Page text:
Last week the Fifth Circuit Court of Appeals held that the National Labor Relations Act (NLRA) does not prohibit arbitration agreements waiving the right of employees to pursue employment claims on a class or collective basis. The court’s decision rejected last year’s ruling by the National Labor Relations Board (NLRB) that home builder D.R. Horton violated the NLRA by requiring its employees to sign such agreements. The case is D.R. Horton, Inc. v. NLRB, 5th Cir., No. 12-60031, 12/3/13.
The underlying NLRB decision invalidating class and collective action waivers was issued on January 3, 2012. The NLRB held that class actions qualify as “concerted activities for the purpose of collective bargaining or other mutual aid or protection….” The NLRB reasoned that because the NLRA protects the right of employees to engage in such “concerted activities,” D.R. Horton violated by NLRA by requiring employees to waive their right to bring class actions.
In rejecting the NLRB’s analysis, the Fifth Circuit noted that while the NLRA protects concerted activity, there is nothing in the NLRA explicitly guaranteeing the right of employees to bring class actions. Further, the court found no evidence that Congress intended the NLRA to override the Federal Arbitration Act (FAA), which generally mandates that arbitration agreements be enforced according to their terms.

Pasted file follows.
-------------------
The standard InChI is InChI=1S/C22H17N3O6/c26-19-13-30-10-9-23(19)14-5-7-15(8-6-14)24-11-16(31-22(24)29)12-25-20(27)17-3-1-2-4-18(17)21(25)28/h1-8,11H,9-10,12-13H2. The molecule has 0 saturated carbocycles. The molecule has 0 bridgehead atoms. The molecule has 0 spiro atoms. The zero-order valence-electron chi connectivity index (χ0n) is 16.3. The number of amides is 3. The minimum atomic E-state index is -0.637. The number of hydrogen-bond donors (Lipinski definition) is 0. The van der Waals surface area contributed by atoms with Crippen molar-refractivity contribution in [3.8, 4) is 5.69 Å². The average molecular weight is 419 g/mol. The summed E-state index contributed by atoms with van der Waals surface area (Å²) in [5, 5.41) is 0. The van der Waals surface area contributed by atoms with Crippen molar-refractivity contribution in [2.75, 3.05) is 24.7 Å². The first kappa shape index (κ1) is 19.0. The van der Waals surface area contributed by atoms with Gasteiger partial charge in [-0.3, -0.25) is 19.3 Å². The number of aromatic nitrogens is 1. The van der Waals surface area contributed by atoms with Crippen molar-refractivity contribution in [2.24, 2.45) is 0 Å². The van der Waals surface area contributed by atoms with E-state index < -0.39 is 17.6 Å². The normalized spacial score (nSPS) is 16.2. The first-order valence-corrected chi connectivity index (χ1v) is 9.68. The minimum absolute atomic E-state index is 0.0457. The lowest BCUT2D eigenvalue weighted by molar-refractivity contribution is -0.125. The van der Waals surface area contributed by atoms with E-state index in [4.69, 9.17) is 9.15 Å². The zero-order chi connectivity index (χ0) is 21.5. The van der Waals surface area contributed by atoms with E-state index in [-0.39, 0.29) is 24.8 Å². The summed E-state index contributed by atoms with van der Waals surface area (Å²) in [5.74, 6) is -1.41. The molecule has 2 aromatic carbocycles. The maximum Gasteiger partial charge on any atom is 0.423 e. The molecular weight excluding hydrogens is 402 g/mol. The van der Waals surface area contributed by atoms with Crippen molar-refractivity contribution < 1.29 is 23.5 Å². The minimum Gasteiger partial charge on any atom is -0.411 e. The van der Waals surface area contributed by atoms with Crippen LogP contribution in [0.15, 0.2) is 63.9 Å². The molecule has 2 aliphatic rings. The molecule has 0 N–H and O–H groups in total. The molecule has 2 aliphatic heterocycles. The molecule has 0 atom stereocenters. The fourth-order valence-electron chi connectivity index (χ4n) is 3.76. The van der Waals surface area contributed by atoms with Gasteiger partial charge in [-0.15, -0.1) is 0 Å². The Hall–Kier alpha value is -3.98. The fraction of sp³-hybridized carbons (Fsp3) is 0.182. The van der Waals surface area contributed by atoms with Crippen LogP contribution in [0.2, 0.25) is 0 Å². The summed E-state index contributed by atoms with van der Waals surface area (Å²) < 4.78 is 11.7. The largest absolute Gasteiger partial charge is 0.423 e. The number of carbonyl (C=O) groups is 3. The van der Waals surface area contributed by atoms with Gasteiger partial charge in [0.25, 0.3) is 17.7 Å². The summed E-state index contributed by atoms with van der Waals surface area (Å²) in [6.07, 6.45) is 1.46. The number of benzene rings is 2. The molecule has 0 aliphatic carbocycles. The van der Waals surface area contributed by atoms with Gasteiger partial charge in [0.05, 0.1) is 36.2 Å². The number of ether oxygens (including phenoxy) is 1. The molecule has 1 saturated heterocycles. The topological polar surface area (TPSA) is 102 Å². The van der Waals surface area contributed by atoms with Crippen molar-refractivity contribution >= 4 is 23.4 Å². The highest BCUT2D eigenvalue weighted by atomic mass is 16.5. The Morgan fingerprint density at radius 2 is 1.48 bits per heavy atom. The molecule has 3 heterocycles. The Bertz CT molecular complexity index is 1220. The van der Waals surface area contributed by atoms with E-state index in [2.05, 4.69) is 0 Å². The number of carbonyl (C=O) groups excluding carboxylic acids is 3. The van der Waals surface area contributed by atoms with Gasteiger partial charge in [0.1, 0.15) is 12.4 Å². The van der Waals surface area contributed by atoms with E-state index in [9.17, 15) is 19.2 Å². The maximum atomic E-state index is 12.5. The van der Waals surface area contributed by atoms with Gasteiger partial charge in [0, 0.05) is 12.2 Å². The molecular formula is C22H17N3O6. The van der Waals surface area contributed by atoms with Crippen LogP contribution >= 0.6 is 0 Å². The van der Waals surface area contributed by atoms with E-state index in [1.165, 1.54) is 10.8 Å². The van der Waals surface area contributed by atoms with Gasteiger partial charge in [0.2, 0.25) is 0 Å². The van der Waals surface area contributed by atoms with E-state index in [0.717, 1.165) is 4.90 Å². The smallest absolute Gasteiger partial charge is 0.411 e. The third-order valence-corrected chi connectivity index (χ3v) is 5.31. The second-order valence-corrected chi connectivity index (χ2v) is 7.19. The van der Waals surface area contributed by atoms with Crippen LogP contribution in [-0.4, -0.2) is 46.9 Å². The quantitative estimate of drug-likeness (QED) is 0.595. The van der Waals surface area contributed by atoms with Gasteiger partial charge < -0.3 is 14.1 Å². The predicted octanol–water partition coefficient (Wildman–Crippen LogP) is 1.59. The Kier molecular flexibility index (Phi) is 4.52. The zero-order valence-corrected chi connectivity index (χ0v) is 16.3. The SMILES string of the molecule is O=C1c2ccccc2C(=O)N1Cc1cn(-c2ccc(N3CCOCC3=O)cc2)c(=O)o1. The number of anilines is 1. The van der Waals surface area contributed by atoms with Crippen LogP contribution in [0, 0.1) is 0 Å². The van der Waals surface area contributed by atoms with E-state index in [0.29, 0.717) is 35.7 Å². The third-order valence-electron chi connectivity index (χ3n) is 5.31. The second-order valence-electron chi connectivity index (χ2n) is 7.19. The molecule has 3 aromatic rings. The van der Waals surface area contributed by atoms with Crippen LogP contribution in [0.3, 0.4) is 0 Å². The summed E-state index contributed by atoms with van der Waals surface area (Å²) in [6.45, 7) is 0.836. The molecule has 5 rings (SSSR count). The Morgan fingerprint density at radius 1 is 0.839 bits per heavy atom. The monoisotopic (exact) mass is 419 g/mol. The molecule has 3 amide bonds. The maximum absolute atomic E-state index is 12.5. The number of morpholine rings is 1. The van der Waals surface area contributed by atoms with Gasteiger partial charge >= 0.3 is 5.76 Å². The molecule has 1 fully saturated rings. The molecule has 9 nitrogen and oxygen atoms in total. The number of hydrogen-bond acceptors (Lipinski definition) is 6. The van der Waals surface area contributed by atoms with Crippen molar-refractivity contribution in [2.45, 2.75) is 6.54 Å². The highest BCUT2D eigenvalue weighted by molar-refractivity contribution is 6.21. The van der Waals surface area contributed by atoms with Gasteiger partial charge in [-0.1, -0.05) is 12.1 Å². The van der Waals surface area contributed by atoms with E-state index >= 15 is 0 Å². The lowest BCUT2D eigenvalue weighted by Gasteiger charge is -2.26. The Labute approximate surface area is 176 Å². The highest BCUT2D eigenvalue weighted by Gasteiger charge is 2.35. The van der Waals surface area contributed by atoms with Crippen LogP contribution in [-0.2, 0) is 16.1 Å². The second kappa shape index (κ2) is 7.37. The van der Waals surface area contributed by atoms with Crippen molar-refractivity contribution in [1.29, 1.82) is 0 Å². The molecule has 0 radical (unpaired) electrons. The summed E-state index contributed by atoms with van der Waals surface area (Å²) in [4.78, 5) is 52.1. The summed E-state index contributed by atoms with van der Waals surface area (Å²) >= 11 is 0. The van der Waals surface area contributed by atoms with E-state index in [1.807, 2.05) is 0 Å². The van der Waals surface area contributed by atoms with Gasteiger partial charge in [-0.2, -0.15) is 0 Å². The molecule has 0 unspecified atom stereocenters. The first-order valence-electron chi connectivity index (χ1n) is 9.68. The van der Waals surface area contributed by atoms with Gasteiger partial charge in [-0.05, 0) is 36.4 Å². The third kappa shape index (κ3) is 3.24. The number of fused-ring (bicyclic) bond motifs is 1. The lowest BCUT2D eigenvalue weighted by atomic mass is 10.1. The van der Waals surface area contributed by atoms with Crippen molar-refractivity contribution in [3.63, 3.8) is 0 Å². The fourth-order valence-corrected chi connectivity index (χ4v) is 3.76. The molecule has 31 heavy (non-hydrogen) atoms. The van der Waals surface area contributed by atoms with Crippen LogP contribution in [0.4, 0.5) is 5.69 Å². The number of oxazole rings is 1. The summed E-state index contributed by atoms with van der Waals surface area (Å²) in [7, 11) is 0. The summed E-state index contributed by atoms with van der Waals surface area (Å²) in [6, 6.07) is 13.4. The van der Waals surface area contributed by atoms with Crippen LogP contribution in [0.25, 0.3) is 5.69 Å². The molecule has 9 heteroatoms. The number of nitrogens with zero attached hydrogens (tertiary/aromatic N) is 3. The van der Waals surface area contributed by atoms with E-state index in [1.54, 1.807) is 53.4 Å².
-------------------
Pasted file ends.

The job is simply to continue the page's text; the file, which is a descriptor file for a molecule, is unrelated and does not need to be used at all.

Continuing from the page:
Although many courts throughout the country have refused to follow the NLRB’s D.R. Horton analysis, the Fifth Circuit’s reversal of the actual D.R. Horton decision should seriously undermine the argument that the NLRA prohibits class action waivers in arbitration agreements. The NLRB may no longer follow its own D.R. Horton analysis within the Fifth Circuit (Louisiana, Mississippi and Texas), and federal courts in other circuits have already displayed disfavor towards it. The NLRB may simply abandon its D.R. Horton analysis, or it could petition the United States Supreme Court to review the Fifth Circuit’s decision. Recent United States Supreme Court decisions, including AT&T Mobility v. Concepcion, have championed the FAA’s strong policy in favor of arbitration agreements—including agreements with class action waivers—so the NLRB is unlikely to find relief there.
Although this decision seriously undermines one argument against class action waivers, there are others that remain unsettled. Employers considering whether to implement an arbitration program that includes class and collective action waivers should proceed with caution.
Aaron Buckley – Paul, Plevin, Sullivan & Connaughton LLP – San Diego, CA